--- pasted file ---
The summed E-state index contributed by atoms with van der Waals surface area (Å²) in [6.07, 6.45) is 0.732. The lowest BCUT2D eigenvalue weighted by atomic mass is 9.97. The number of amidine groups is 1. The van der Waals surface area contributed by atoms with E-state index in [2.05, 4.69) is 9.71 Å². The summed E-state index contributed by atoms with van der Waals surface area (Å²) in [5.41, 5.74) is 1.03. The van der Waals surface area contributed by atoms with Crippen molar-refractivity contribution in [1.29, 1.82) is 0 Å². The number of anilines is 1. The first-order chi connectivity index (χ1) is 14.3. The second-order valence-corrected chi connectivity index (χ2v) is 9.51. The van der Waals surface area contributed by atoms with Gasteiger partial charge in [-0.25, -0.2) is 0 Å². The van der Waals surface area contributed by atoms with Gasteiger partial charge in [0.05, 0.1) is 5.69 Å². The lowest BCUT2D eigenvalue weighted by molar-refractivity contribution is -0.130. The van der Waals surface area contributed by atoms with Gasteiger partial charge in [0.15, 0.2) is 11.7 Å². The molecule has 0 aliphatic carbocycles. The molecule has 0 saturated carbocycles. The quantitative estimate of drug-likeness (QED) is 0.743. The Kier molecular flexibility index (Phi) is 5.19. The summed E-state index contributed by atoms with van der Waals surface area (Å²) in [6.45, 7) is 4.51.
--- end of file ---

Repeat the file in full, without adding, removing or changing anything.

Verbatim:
The summed E-state index contributed by atoms with van der Waals surface area (Å²) in [6.07, 6.45) is 0.732. The lowest BCUT2D eigenvalue weighted by atomic mass is 9.97. The number of amidine groups is 1. The van der Waals surface area contributed by atoms with E-state index in [2.05, 4.69) is 9.71 Å². The summed E-state index contributed by atoms with van der Waals surface area (Å²) in [5.41, 5.74) is 1.03. The van der Waals surface area contributed by atoms with Crippen molar-refractivity contribution in [1.29, 1.82) is 0 Å². The number of anilines is 1. The first-order chi connectivity index (χ1) is 14.3. The second-order valence-corrected chi connectivity index (χ2v) is 9.51. The van der Waals surface area contributed by atoms with Gasteiger partial charge in [-0.25, -0.2) is 0 Å². The van der Waals surface area contributed by atoms with Gasteiger partial charge in [0.05, 0.1) is 5.69 Å². The lowest BCUT2D eigenvalue weighted by molar-refractivity contribution is -0.130. The van der Waals surface area contributed by atoms with Gasteiger partial charge in [0.15, 0.2) is 11.7 Å². The molecule has 0 aliphatic carbocycles. The molecule has 0 saturated carbocycles. The quantitative estimate of drug-likeness (QED) is 0.743. The Kier molecular flexibility index (Phi) is 5.19. The summed E-state index contributed by atoms with van der Waals surface area (Å²) in [6.45, 7) is 4.51.